Saturday, November 20, 2004
Being a soccer fan in the United States is not an easy task, whether you're trying to follow your favorite European club, the national team, or even the regional domestic side. In the land of mass media, where we constantly get bombarded with multiple streams of information, you'd think there would be a place for the world's biggest sport.

Instead, soccer is virtually ignored, and the average person could probably give you a biography on Duke basketball coach Mike Krzyzewski, but wouldn't have the faintest idea who Brian McBride (Fulham), DaMarcus Beasley (PSV Eindhoven) or Landon Donovan (Leverkusen) are.

The economist in me would argue that if people really wanted to follow soccer, the demand would force media providers to supply. And the truth is, when I ask around my office and neighborhood, there really is no desire to watch or follow soccer.

This lack of interest always surprises me because almost everyone I meet has played soccer at some point in their life. So it's not for a lack of understanding or knowledge of the game.

Historically, the United States has a rich and long history of soccer, with the first real club side formed in 1862 (the Oneida Soccer Club in Boston) according to many historians, and the strong tradition of soccer has continued to this day.

There has been a continual array of amateur, college and youth leagues, as well as several different semi-pro and professional leagues that have tried to emerge at different points. The National Team has had some successes, especially of late, and there are now dozens of Americans playing at some of the premier clubs in Europe.

Research done by the United States Soccer Federation reports that youth soccer participation ranks fourth behind only basketball, running and in-line skating, and well above such traditional sports as football and baseball. The number of people playing soccer for six years or more in the United States stood at 19 million in 2001, and the growth trend continues. Looking at these numbers, soccer should be one of the most popular spectator sports in the United States.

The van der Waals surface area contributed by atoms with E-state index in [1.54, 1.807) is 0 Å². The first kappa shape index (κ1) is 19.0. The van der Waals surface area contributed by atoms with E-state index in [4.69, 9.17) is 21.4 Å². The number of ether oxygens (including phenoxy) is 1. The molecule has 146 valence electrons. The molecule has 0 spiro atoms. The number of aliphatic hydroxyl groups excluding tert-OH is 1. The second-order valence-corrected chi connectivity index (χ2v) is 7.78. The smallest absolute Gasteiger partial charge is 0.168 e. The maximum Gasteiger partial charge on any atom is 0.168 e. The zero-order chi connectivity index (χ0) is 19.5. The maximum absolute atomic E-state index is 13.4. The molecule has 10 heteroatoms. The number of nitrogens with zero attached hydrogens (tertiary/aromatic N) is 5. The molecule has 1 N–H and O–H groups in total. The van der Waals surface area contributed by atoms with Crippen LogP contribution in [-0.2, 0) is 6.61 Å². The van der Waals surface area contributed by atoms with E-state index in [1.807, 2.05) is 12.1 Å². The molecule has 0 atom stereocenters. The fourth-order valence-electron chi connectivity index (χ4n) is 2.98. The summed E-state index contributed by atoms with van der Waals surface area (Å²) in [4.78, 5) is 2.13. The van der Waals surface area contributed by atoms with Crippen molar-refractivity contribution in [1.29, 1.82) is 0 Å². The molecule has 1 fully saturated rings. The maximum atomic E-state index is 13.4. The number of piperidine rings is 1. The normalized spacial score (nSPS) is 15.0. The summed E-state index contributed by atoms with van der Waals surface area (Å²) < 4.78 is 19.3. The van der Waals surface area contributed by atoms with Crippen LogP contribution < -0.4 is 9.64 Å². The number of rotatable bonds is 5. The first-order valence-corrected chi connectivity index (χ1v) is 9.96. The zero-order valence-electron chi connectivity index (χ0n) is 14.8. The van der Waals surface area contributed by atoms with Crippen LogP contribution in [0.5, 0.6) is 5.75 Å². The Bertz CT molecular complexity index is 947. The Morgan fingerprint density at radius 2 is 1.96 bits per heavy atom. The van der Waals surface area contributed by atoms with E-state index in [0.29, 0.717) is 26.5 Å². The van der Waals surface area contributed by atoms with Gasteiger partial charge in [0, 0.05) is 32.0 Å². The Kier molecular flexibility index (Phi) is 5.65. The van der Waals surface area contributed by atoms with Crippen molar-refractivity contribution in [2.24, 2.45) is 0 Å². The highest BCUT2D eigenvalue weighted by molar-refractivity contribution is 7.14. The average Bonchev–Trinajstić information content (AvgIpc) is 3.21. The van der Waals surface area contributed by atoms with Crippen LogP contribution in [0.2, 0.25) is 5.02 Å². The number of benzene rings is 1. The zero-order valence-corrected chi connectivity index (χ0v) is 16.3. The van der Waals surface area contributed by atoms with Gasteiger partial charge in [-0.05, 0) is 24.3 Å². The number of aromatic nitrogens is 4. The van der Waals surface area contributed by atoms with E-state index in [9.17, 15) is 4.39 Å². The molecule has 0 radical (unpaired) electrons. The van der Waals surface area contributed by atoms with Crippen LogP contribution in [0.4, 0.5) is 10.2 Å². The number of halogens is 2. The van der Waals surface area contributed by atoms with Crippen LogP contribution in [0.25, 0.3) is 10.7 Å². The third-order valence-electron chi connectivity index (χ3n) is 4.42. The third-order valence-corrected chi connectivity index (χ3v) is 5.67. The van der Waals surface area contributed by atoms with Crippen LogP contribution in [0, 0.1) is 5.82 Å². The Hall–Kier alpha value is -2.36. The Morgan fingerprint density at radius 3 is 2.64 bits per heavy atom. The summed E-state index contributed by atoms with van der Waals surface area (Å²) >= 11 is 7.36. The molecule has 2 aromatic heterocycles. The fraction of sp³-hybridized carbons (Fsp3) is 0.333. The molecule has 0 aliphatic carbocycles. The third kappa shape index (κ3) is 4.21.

The basis for a demand is obviously there waiting to be tapped into, and if people were more exposed to soccer, they might realize how wonderful the game is. As it is, the typical American will watch whatever you put in front of them, but they're not going to put any effort into it. While soccer is primarily relegated to cable channels like Fox Sports World and ESPN2 that subscribers have to purposely pay extra for, the other primary sports are on networks that everyone gets.

Every morning I listen to the sports report on the way to work, always hoping that they'll report the English football scores, or that the National Team played the night before in a World Cup Qualifier, or even Major League Soccer scores. As I listen to them go through the major sports, and finally work their way down to girl's middle school volleyball, I realize that once again they aren't going to even mention soccer.

ESPN Sportscenter very rarely shows scores or highlights (even though they broadcast some games including MLS and UEFA Champions League), although it has finally made it onto the ticker at the bottom of the screen. At the end of each Sportscenter broadcast, they show a fluff story about someone who bowled a perfect game, or the new dart champion, but soccer apparently isn't worth any time.

So we've created a vicious circle.

Media coverage is the only way in this country for a sport to gain a truly large following and increase advertising revenue, but if they don't cover it on accessible channels at accessible times, people won't watch it. Without a large fan base, the advertising dollars aren't there to justify the networks showing it. Unlike the chicken and the egg, it's clear that the only way forward is for the media coverage to drive the fan base, not the other way around.

Soccer is at an apex in this country, experiencing success on a scale not seen here before. Now is the time for the mainstream media to step up, include soccer in their coverage, and tap into the large base of potential fans.

Covering our boys abroad and the National Team would be a perfect start, feeding on viewers patriotism, while exposing them to top quality games. At the very least, media outlets need to cover local and regional clubs with as much vigor as they do local minor league and school teams.

Until soccer ceases to be an afterthought, only given if there is time left over after the "real" sports are covered or not at all, the soccer fans in this country have their work cut out for them.